'Pitch Perfect 2': What the Critics Are Saying
Anna Kendrick, Rebel Wilson, Brittany Snow, Anna Camp and Skylar Astin are back in Elizabeth Banks' sequel about a cappella competitions — this time, with Hailee Steinfeld and the Green Bay Packers.
Anna Kendrick, Rebel Wilson, Brittany Snow, Anna Camp and Skylar Astin are back in Pitch Perfect 2 — this time, with Hailee Steinfeld as a new Barden Bella — and even a cappella competition fans like president Barack Obama and the Green Bay Packers.
The Universal sequel to the 2012 sleeper hit, penned by returning screenwriter Kay Cannon, also marks Elizabeth Banks' directorial debut. It is expected to open in the $40 million range, but many believe it could exceed expectations, thanks to younger females.
See what top critics are saying about Pitch Perfect 2:
The Hollywood Reporter's Leslie Felperin writes, "Reprising the kind of musical performances, campus high jinks, stinging humor and sassy sisterhood on display in its eminently likeable predecessor, Pitch Perfect 2 remixes the elements and comes up with something even slicker and sharper. As the film's Fat Amy might say, "they've crushed it." Musically, "the songbook is a far hipper, more youth-skewed selection, featuring a lot more new-millennium material," and "[w]ith nimble assists from all below-the-line departments, Banks, Cannon and the cast have crafted a sequel that's edgier, sexier and, best of all, more female-centric than its predecessor. The film should also help put an end to that stupid old debate about whether women can be as funny as men."
Here, there are so many new characters and cameos that it is "beginning to approach Anchorman-like levels of overkill," so "some endearing elements from the first movie, like the romance between Beca and her tenor boyfriend Jesse, barely get a look-in. ... Nevertheless, the film aptly feels more like an ensemble piece than its progenitor, which anchored itself more tightly to Kendrick's outsider lead. Here, she seems much more like one of the gang, an impression cemented by the film's dominant choice of medium-distance group shots that showcase the actors' impressive comic timing." Plus, John Michael Higgins "smoothly delivered misogyny" and "casual racism throughout is even funnier this go-round" and Keegan-Michael Key is "vivid in just a few scenes."
The New York Times' A. O. Scott says, "if this is what musical comedy looks like on film today, that’s OK: the music is catchy and the jokes connect, even when they’re easy. You can tell this is a sequel by the occasionally frantic mood and a sense of scale that feels a little off sometimes. ... [Pitch Perfect's] success has allowed (or perhaps forced) this installment to be bigger, louder and wilder, with new, sometimes redundant characters, celebrity cameos — Snoop Dogg! Jake Tapper! The Green Bay Packers! — and artificially elevated dramatic stakes. Some of the underdog appeal is gone, but a victory lap can be its own kind of fun, and more is not necessarily something to complain about, especially when what there is more of is Fat Amy." Know that "plot is kind of beside the point, though. It’s there to give the characters something to do when they’re not singing or acting silly. ... The glory of Pitch Perfect is that it’s devoted, above all, to the friendship and shared ambition of young women, and that it finds plenty of room within that premise for raunchiness, ridiculousness and warmth. The casual busyness of the plots does not distract from the essence of the movie, which is the pleasure and occasional stress of hanging out with like-minded girlfriends as you ease your way toward adulthood. Dudes are nice to have around, but the pursuit of them is a whole lot less than the meaning of life."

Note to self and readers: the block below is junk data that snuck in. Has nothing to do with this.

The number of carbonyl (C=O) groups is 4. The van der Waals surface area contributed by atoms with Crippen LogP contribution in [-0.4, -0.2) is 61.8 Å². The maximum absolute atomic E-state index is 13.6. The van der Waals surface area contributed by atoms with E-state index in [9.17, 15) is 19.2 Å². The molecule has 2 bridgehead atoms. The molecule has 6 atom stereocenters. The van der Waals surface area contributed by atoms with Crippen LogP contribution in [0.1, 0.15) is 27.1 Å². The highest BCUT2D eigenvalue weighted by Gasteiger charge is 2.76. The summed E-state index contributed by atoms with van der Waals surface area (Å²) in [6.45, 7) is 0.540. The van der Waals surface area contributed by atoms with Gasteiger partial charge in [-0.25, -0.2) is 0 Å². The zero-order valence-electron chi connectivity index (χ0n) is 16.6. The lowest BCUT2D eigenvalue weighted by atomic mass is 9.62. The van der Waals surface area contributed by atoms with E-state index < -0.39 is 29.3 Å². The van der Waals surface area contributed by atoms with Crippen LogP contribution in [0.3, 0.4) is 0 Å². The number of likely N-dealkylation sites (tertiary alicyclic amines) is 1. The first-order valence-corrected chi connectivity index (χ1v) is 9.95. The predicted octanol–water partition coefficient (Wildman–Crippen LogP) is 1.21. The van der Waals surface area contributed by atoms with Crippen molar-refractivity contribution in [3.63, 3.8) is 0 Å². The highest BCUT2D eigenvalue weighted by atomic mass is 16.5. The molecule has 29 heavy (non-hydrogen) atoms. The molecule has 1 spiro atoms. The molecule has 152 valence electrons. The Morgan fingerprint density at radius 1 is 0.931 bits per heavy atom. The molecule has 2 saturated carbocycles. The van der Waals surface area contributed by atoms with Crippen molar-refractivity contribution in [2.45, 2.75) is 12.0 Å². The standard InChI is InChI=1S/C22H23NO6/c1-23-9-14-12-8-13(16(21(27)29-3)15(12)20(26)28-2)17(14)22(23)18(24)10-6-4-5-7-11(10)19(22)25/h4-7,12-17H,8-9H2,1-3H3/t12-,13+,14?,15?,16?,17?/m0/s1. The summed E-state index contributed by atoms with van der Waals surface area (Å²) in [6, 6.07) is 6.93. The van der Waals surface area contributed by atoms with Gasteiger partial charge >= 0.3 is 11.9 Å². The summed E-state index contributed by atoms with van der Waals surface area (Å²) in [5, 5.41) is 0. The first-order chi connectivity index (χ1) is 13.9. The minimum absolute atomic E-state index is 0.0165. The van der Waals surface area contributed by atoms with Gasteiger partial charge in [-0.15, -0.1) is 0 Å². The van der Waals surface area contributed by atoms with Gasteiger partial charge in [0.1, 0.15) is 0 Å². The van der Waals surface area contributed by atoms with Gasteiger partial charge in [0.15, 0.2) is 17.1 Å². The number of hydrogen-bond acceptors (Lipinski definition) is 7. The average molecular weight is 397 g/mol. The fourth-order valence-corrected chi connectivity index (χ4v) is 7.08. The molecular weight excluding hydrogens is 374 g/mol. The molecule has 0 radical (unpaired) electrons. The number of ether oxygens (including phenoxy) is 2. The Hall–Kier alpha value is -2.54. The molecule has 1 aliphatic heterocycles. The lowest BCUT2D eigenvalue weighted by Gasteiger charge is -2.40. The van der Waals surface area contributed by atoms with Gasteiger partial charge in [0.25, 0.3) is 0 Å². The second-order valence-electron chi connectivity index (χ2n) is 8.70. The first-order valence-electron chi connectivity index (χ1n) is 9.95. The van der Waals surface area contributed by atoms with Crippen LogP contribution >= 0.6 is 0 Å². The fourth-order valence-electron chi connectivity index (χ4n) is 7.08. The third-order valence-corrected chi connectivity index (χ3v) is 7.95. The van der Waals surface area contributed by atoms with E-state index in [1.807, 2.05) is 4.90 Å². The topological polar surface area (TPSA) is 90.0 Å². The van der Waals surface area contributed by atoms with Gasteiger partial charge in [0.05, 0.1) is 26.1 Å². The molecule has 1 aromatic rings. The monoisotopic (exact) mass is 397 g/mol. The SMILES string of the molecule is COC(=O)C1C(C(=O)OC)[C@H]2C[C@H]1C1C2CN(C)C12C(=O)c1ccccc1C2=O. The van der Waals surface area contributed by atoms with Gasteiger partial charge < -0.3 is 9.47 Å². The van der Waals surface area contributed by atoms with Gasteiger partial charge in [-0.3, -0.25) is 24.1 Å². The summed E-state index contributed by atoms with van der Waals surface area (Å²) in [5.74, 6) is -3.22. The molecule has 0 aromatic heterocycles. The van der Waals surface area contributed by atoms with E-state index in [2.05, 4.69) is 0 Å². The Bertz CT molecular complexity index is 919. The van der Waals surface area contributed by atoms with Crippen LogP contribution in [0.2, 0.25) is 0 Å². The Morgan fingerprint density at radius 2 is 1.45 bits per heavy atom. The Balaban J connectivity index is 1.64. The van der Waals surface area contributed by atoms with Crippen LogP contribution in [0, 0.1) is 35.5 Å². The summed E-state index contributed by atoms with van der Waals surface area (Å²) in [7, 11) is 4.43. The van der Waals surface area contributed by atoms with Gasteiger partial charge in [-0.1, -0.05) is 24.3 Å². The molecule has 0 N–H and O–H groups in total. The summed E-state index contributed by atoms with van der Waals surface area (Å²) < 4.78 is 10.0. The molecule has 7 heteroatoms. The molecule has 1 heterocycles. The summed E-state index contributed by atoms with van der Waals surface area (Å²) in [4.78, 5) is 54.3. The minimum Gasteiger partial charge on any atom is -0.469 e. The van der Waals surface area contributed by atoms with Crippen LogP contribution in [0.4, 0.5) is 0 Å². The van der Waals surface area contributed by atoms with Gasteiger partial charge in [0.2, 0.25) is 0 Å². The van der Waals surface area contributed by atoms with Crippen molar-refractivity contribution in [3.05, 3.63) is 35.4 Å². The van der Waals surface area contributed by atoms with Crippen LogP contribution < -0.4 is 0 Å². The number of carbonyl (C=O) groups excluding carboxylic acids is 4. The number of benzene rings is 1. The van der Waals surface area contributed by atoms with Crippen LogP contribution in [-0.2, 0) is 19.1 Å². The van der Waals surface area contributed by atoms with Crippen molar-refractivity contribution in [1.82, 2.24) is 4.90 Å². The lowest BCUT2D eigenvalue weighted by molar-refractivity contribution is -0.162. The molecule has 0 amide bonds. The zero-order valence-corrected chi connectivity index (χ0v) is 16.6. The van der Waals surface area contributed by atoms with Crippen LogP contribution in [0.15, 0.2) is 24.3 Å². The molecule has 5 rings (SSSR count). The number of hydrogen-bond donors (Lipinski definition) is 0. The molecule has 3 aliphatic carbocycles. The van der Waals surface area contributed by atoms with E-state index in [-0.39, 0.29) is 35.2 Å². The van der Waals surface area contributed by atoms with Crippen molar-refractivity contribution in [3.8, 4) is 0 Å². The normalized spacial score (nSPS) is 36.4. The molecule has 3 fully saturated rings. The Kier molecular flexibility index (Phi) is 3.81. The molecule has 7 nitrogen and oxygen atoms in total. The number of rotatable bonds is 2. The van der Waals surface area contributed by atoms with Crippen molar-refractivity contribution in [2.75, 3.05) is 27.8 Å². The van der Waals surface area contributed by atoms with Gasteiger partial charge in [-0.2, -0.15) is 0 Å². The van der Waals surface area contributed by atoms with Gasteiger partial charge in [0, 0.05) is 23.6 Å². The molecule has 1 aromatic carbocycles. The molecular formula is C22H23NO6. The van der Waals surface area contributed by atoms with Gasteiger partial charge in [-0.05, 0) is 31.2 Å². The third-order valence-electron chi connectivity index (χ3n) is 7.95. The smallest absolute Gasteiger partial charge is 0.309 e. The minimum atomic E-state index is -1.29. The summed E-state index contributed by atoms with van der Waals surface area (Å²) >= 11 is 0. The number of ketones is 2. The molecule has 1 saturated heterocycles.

Los Angeles Times' Betsy Sharkey says, "Thee comedy choir wars are more intense, more absurd and more lowbrow fun than ever in Pitch Perfect 2. It is almost impossible not to be amused by the cutthroat world of competitive a cappella. Watching the international battle royale that is at the heart of the Pitch Perfect sequel, the feints and jabs and trash talking are certainly more entertaining than, say, the recent Mayweather-Pacquiao match. ... It is an impressive feature directing debut, with Banks handling the high-octane chaos of Pitch with almost perfect aplomb. She sets a fast pace that is definitely needed to keep this kind of zany piece afloat. And though there are any number of scenes that call for humiliation, and the film is certainly not shy about poking fun at stereotypes, there is something comically apologetic in the way Banks goes about it that makes the offenses easier to take. ... Pitch Perfect 2's song sheet is extensive and playful. Aakomon Jones' choreography is elaborate. And the underground a cappella slam hosted by a caftan-clad David Cross might be the most memorable in the movie."
Chicago Tribune's Michael Phillips notes, "It's a two-hour lesson in how to act like a frenemy to your alleged friends. And it's not funny enough. ... I found the new movie snide and lazy instead of wittily sarcastic." Of villainous group Das Sound Machine, "I haven't seen such poor Teutonic stereotyping since the evil skier in Hot Dog… The Movie," and "Banks does well enough with spotty material and back in front of the camera as well" and "Steinfeld as the idealistic newbie is a breath of fresh air. For big fans of the first Pitch Perfect, the sequel will not aggravate or offend."
New York Post's Kyle Smith says, "Not as aca-mazing as Pitch Perfect, the follow-up should have been cut by 10 or 15 minutes. First-time director Banks doesn’t have the zippy comic timing of the first film’s helmer, Jason Moore. But never mind: There are a half-dozen hilarious scenes, the Barden Bellas’ new nemesis is awesomely weird, and you could hardly find a more endearing group of college students played by 30-year-old actresses."